What else have we been up to?

A.) Finishing projects. Jonathan had started 10 projects at once, leaving all of them unfinished and we were feeling defeated. So, we took the bull by the horns, spent a crapload of money at the hardware store and now we're checking them off the list, one by one. Very satisfying and the place is looking nicer by the day. We are sunburnt, covered in paint blotches and have blisters on our hands. It's a small sacrifice.

B.) Mowing and weed whacking. It rains, the grass grows, we mow, it looks nice for three-four days, rains, the grass grows, we mow...  You get the cycle.

C.) Riding, teaching and horse showing. Our season is in full swing and our students are all keeping us busy. I find show prize lists in my tack trunk, subtle hints of which shows they'd like to attend.  My young horse has been coming along so well. He's only four, so he's not on the fast track, but each day we make more progress and that is far more fun than any competition for me. Yesterday, we went on our first proper trail ride, with a solid trail partner to accompany us. No sooner did we get into the big open field when twin spotted fauns leapt across our path. Whee!!!  The mother deer did what mother deer do. She frickin' froze like a dipshit and didn't follow her kids. I've made the mistake of thinking that the deer have brains before, so I knew if we tried to proceed she would wait until we were directly in line with her and then run like a maniac right in front of us.  A quick about face and we made a nice loop, sans deer. Dan seemed to enjoy our walkabout, despite the fact that walking downhill required more balancing skills than he originally anticipated. After a few wobbly, sideways steps, he upped his game and figured it out.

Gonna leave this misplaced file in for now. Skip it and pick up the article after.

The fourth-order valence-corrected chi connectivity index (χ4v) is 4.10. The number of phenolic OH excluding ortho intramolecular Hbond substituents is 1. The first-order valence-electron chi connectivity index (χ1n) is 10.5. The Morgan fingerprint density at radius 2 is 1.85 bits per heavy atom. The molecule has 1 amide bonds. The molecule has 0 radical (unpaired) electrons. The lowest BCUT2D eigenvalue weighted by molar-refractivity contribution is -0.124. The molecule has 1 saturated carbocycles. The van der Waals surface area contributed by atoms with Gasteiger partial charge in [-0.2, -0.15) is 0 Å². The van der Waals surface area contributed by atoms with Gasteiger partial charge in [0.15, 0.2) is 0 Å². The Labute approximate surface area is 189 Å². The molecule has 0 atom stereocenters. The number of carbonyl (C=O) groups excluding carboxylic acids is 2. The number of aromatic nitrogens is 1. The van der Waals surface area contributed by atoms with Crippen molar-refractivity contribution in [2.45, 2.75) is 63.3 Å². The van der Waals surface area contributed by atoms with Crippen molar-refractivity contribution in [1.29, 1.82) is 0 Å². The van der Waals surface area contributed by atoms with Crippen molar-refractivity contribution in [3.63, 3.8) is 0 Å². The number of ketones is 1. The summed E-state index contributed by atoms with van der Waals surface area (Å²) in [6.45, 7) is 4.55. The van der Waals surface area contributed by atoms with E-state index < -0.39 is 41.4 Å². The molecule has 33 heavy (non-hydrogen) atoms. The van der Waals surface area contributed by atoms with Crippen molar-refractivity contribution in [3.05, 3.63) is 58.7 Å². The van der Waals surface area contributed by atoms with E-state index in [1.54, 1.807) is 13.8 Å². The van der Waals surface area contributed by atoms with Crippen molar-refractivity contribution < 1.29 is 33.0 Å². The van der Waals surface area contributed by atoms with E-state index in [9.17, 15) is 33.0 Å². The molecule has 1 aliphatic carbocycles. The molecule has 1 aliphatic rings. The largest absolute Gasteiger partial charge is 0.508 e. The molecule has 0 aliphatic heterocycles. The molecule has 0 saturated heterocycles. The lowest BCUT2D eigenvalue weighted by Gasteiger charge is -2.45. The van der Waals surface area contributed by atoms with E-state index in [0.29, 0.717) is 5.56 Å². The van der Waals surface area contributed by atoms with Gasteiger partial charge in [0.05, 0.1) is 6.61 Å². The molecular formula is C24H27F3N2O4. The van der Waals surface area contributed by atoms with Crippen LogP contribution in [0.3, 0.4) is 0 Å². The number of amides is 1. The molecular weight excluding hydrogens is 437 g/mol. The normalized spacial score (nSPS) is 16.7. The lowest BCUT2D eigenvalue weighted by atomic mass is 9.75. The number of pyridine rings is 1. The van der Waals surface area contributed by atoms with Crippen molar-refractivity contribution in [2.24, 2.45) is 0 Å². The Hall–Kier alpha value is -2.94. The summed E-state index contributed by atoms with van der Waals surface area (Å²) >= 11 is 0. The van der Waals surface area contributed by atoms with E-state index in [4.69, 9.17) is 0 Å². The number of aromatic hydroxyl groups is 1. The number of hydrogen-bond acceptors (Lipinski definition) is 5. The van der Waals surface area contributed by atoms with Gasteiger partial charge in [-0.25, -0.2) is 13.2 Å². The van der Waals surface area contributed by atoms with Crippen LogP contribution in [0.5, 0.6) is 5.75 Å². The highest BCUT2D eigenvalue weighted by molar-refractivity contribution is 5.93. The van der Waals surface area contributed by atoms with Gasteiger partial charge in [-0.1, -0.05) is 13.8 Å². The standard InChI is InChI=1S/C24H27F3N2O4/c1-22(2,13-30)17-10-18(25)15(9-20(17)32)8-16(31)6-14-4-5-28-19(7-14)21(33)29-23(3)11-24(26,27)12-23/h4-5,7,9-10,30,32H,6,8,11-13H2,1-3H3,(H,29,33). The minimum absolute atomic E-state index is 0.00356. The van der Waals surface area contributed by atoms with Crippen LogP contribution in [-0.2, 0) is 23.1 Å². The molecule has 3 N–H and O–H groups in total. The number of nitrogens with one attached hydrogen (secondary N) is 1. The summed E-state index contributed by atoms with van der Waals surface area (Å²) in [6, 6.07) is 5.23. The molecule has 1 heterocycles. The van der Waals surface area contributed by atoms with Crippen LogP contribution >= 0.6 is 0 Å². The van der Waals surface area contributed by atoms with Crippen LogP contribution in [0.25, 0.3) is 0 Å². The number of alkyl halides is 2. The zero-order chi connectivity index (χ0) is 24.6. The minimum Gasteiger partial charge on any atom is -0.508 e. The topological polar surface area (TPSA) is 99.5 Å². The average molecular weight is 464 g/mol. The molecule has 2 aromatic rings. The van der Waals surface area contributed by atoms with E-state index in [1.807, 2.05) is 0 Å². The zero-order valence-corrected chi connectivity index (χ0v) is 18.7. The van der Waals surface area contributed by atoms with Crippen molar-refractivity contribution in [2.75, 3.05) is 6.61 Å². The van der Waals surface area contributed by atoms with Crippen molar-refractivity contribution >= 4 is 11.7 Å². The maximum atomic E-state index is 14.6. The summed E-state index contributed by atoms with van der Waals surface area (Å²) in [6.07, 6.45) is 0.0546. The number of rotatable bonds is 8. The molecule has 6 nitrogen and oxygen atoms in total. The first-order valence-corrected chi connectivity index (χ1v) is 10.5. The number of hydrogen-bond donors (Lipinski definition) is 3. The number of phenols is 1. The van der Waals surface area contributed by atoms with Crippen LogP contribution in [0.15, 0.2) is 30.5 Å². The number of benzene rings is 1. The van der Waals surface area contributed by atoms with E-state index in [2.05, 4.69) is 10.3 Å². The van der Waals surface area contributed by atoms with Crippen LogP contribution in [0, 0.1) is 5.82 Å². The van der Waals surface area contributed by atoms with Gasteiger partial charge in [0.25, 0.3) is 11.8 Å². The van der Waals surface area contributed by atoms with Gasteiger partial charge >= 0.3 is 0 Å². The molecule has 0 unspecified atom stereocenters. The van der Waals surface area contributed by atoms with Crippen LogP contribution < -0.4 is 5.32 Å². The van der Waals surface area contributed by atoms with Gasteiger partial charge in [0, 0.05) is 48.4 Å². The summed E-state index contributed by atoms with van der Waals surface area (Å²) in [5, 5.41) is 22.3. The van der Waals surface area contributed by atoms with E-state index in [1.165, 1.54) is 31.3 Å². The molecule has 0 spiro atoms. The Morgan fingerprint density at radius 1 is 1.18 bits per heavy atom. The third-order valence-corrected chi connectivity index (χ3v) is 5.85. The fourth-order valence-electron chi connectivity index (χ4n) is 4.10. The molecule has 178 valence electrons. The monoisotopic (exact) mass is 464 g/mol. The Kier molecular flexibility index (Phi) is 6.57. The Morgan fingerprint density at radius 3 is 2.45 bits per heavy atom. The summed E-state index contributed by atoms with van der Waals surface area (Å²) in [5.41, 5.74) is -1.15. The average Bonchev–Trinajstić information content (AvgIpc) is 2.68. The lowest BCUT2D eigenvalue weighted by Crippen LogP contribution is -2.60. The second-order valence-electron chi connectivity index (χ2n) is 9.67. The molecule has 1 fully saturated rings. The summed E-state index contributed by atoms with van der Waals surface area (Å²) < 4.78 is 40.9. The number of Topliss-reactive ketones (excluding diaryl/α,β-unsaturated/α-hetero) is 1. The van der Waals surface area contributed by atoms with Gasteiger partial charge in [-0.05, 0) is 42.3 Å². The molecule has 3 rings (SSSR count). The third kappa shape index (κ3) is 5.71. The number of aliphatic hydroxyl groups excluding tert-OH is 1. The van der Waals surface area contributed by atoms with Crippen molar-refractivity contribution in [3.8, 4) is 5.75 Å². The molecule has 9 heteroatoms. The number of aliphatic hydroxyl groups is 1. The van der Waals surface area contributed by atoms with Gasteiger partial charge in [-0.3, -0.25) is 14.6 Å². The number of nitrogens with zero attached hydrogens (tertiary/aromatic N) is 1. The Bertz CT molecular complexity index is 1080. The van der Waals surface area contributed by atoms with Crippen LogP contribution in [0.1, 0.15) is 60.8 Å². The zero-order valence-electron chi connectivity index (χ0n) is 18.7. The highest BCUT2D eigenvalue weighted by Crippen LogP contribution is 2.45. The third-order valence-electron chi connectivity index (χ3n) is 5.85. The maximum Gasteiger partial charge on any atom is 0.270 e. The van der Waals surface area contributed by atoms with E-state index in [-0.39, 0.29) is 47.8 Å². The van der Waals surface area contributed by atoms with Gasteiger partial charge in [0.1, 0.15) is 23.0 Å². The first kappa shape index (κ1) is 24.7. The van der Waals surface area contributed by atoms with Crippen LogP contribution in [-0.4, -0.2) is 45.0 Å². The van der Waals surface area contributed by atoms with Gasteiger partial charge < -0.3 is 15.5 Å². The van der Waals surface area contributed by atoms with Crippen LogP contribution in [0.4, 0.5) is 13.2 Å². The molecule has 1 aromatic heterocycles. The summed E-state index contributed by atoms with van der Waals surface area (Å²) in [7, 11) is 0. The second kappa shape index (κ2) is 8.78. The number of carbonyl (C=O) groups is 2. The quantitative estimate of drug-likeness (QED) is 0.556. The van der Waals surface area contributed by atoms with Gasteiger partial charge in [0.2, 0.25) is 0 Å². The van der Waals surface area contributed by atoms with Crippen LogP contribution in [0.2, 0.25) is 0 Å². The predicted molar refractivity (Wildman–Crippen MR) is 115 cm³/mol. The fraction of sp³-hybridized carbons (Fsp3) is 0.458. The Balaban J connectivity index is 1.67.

D.) Enjoying every day for what it brings! I know thats super cheesy, but it's true. Having a great ride, saying hi to the small bunny who nibbles grass in the lane between the paddocks each day, painting jump poles in the broiling hot sun (sweating off calories is the bonus to that job), admiring Jonathan's carpenter handiwork, watching our pets lounge on our front porch amidst large pots of colorful flowers,  all good things.  And at the end of the day, a cold martini and a sense that we're doing exactly what we want to each day and we like it, fills my soul with a mid-life kind of mellow happiness.  Maybe the booze has something to do with the mellowness, but whatever, I'll take it.